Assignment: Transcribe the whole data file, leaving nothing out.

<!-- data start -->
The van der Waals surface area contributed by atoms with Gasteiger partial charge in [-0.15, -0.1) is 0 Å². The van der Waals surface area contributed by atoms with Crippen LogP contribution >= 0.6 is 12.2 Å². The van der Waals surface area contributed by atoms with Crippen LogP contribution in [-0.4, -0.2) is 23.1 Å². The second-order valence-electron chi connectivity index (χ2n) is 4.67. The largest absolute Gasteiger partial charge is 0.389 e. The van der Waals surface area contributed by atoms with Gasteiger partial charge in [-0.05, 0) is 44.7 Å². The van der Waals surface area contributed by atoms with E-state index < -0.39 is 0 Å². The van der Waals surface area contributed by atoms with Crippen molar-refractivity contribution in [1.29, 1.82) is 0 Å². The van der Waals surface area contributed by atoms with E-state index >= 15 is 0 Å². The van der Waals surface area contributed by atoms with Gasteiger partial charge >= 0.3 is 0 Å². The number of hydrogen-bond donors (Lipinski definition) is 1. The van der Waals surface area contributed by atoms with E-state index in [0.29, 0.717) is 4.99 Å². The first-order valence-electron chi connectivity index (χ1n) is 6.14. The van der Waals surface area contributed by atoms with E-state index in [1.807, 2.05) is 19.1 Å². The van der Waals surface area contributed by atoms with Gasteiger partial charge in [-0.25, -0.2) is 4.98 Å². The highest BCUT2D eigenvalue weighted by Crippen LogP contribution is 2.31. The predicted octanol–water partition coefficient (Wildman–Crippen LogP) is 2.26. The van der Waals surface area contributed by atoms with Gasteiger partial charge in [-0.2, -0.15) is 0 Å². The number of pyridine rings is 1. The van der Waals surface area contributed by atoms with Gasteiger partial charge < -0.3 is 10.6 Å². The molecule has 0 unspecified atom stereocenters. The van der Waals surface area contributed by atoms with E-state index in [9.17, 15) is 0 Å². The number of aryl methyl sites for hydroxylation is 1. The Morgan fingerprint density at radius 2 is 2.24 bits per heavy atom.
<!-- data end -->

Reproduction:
The van der Waals surface area contributed by atoms with Gasteiger partial charge in [-0.15, -0.1) is 0 Å². The van der Waals surface area contributed by atoms with Crippen LogP contribution >= 0.6 is 12.2 Å². The van der Waals surface area contributed by atoms with Crippen LogP contribution in [-0.4, -0.2) is 23.1 Å². The second-order valence-electron chi connectivity index (χ2n) is 4.67. The largest absolute Gasteiger partial charge is 0.389 e. The van der Waals surface area contributed by atoms with Gasteiger partial charge in [-0.05, 0) is 44.7 Å². The van der Waals surface area contributed by atoms with E-state index < -0.39 is 0 Å². The van der Waals surface area contributed by atoms with Crippen molar-refractivity contribution in [1.29, 1.82) is 0 Å². The van der Waals surface area contributed by atoms with E-state index >= 15 is 0 Å². The van der Waals surface area contributed by atoms with Gasteiger partial charge >= 0.3 is 0 Å². The number of hydrogen-bond donors (Lipinski definition) is 1. The van der Waals surface area contributed by atoms with E-state index in [0.29, 0.717) is 4.99 Å². The first-order valence-electron chi connectivity index (χ1n) is 6.14. The van der Waals surface area contributed by atoms with E-state index in [1.807, 2.05) is 19.1 Å². The van der Waals surface area contributed by atoms with Gasteiger partial charge in [-0.25, -0.2) is 4.98 Å². The highest BCUT2D eigenvalue weighted by Crippen LogP contribution is 2.31. The predicted octanol–water partition coefficient (Wildman–Crippen LogP) is 2.26. The van der Waals surface area contributed by atoms with Gasteiger partial charge in [-0.2, -0.15) is 0 Å². The number of pyridine rings is 1. The van der Waals surface area contributed by atoms with Gasteiger partial charge < -0.3 is 10.6 Å². The molecule has 0 unspecified atom stereocenters. The van der Waals surface area contributed by atoms with E-state index in [9.17, 15) is 0 Å². The number of aryl methyl sites for hydroxylation is 1. The Morgan fingerprint density at radius 2 is 2.24 bits per heavy atom.